Rita – Please relax – 89 breakthrough cases in MN out of 869,000 fully vaccinated people = .01 % getting sick – that means so far the vaccine is 99.99% effective at preventing infection. Further, only one has been hospitalized and none have died. Remember that the people vaccinated so far are the most at-risk of serious illness or death (over 65) and the most exposed – health care & education workers.

As for ER docs giving injections – it happens all the time. And I, who am an injection wimp, felt only a pinprick from both of my injections when given (though I did later have an immune reaction & sore arm.) A number of people here had no particular symptoms after the Pfizer vaccine – it seems more reacted to Moderna. If you are concerned about whether you are effectively vaccinated, please check back here later – I have turned to someone to learn how to go about getting an antibody test & what to do if you didn't form antibodies.

I have been following this closely because BOTH of my RN daughters in MN have had to tell vaccinated people that they tested positive and we all got very worried when it happened. But both report that the post-vaccine infections are being monitored very carefully, and serious infection is virtually 100% protected by the vaccine.

Also, at 95% the effectiveness of Covid vaccine is far above the seasonal flu shots (40-70% depending on the year) and even the new Shingrix vaccine (80-90%.)

I am in a community now where all the people I regularly associate with are fully vaccinated, and we still are being careful. And masking fully & distancing when we are out in public. This is as much to protect others if we are silently carrying the virus as because we are worried about getting sick. Also, eating out seems like the riskiest activity we normally would do, so we eat during off-peak hours, and only in places that offer outdoor dining or well-distanced indoor dining & have their staffs properly masked & cleaning things.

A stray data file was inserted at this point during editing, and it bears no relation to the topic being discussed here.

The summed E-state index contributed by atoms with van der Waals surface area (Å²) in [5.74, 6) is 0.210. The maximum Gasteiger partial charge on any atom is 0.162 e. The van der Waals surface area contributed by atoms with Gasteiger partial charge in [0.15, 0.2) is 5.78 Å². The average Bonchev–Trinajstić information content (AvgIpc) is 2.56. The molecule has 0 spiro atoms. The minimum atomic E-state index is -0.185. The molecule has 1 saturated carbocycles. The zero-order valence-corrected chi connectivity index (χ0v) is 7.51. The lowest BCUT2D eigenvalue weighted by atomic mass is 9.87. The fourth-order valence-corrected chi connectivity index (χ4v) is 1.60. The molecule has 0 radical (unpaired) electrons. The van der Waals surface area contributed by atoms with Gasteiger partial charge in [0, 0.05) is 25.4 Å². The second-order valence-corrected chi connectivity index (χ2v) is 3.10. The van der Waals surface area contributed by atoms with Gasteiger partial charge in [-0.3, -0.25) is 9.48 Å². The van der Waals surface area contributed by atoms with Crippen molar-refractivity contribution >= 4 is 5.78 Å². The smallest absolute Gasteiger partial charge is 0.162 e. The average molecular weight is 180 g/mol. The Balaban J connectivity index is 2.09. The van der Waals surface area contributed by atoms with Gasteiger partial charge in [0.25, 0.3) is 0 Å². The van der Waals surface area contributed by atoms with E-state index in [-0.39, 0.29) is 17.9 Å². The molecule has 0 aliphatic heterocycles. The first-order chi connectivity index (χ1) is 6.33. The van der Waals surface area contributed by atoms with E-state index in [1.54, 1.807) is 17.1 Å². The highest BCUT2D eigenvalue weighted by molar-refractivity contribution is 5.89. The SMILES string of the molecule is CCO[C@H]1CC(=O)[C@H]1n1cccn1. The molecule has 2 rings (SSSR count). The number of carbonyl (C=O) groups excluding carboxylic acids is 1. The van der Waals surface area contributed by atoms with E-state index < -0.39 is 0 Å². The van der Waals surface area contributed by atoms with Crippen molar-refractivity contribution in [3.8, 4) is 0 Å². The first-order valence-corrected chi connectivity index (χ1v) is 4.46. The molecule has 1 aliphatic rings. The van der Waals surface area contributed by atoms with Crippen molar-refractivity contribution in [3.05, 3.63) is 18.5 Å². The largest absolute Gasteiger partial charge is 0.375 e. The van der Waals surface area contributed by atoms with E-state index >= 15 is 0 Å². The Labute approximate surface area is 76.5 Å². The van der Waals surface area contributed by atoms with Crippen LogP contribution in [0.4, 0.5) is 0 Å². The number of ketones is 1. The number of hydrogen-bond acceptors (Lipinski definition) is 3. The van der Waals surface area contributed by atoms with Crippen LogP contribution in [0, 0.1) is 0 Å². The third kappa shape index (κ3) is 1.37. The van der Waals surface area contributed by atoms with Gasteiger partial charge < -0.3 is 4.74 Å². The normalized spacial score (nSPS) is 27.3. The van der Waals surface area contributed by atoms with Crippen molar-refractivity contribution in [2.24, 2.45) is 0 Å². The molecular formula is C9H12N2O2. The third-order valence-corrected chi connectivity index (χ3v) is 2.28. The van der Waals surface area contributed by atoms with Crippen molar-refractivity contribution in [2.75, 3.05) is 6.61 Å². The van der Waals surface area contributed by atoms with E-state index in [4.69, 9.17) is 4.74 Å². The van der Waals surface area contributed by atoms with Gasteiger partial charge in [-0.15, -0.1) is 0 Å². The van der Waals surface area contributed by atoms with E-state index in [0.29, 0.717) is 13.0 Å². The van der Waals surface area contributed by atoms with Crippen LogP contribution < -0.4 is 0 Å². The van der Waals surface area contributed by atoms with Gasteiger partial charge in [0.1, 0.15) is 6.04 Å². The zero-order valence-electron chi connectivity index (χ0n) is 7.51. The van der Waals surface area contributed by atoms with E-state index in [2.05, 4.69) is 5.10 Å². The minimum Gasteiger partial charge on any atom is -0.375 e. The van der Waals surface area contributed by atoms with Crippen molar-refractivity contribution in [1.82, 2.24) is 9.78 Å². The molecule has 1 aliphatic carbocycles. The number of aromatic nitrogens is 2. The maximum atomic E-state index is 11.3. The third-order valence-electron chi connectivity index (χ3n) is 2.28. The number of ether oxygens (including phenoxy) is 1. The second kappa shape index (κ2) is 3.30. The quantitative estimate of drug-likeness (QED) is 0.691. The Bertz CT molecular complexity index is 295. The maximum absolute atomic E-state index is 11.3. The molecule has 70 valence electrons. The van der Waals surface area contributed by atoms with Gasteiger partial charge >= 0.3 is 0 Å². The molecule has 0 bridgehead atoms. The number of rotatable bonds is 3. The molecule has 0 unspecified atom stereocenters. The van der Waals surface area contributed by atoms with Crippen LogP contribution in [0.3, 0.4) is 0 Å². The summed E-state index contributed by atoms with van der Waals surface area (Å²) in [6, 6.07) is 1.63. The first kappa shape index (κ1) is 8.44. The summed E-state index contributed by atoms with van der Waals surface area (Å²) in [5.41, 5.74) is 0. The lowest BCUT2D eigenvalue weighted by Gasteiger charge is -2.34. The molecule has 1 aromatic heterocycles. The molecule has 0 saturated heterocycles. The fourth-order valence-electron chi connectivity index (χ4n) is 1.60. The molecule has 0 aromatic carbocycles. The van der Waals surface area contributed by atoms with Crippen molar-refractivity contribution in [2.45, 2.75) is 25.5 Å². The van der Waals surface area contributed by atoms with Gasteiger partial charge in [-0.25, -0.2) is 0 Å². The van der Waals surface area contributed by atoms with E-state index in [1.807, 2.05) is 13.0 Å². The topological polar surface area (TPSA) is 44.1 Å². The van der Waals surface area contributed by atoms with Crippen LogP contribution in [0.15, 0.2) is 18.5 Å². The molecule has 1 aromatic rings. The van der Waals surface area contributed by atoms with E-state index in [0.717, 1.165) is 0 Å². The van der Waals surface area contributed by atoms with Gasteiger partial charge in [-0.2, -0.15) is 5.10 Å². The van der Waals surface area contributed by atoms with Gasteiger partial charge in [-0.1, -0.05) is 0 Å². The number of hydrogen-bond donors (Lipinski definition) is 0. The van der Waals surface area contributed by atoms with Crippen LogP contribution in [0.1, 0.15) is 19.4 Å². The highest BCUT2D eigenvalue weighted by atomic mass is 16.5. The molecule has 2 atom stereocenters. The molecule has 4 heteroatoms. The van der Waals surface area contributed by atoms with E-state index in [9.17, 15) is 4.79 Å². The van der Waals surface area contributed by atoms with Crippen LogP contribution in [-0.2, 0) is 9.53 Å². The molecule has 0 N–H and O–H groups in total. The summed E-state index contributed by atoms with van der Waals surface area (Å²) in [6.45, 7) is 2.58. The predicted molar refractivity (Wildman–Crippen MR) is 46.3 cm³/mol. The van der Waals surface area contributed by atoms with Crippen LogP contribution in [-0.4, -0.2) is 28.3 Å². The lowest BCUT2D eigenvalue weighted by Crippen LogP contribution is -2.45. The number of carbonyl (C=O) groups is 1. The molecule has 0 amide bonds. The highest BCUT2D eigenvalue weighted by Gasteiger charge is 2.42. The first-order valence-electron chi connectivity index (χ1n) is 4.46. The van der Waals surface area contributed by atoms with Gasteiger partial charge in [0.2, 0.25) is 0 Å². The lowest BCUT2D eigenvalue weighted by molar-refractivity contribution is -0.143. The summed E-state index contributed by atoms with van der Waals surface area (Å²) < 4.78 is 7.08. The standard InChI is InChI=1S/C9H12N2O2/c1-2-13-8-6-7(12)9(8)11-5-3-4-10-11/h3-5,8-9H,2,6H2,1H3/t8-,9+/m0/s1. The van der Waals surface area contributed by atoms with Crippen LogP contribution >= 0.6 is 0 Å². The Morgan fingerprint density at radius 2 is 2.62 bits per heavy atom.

Sue

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@rits & @irene5 Here is the response I received from my go-to RN on the vaccine – she works in the ER and on the TeleMed & Covid lines for a major health care provider, and consults directly with the Covid specialists there. This is how they respond to vaccine questions:

"Some people don't have strong immune response to 1st or 2nd dose or both. Some people have strong response to 1st and not 2nd. Some people have strong response to 2nd and not first. Some people have strong reaction to both. The level of immune reaction that you can feel/see/measure has no impact on the vaccine's ability to protect you. Your body has received the info and build the antibodies.

Being tested for antibodies is not recommended. The test is expensive, and no medical decisions will be made from having it done no matter what the result is so most insurance companies will not pay for it."

That said, the vaccine manufacturers are also monitoring the early recipients to see when the immune response and/or antibodies begin to fade. That will be the key to determining if or when Covid vaccine boosters will be recommended, and whether they will need to "tweak" their formula to cover virus variants.

Based on all of the above, we need to realize that the world is not a perfect place, there is no perfect vaccine, nor any permanent preventative measure against all illness, disease and risk. I wear my seat belt because it reduces my risk of severe injury or death in a car accident, I clean, store & cook my food properly to reduce the risk of food-borne illness, I exercise to keep my body as strong as possible, I take prescribed meds to reduce the risk of my diseases progressing, I get preventative health screenings to reduce my risk of dying from cancer, and I get vaccines to reduce my risk of severe illness or death from infections. Is my life 100% risk free? No, but I still plan to live well & enjoy it.

Sue